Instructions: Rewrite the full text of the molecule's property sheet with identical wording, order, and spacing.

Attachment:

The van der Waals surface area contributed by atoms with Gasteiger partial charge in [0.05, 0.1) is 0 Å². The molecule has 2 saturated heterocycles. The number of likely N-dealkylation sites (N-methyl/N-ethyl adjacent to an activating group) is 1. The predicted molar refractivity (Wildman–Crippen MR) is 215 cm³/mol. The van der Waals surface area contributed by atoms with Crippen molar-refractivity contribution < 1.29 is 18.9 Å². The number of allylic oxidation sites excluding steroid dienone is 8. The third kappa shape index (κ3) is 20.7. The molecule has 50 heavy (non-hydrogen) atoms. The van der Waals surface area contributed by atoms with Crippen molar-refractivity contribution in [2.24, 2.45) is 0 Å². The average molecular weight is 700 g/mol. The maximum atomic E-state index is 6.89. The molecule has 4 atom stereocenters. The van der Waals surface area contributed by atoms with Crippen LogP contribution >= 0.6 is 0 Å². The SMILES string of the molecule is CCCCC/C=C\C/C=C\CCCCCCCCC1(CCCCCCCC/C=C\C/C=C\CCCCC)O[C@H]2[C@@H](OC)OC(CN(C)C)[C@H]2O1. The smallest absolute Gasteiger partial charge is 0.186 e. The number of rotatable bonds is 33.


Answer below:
The van der Waals surface area contributed by atoms with Gasteiger partial charge in [0.05, 0.1) is 0 Å². The molecule has 2 saturated heterocycles. The number of likely N-dealkylation sites (N-methyl/N-ethyl adjacent to an activating group) is 1. The predicted molar refractivity (Wildman–Crippen MR) is 215 cm³/mol. The van der Waals surface area contributed by atoms with Crippen molar-refractivity contribution < 1.29 is 18.9 Å². The number of allylic oxidation sites excluding steroid dienone is 8. The third kappa shape index (κ3) is 20.7. The molecule has 50 heavy (non-hydrogen) atoms. The van der Waals surface area contributed by atoms with Crippen molar-refractivity contribution in [2.24, 2.45) is 0 Å². The average molecular weight is 700 g/mol. The maximum atomic E-state index is 6.89. The molecule has 4 atom stereocenters. The van der Waals surface area contributed by atoms with Crippen LogP contribution >= 0.6 is 0 Å². The SMILES string of the molecule is CCCCC/C=C\C/C=C\CCCCCCCCC1(CCCCCCCC/C=C\C/C=C\CCCCC)O[C@H]2[C@@H](OC)OC(CN(C)C)[C@H]2O1. The smallest absolute Gasteiger partial charge is 0.186 e. The number of rotatable bonds is 33.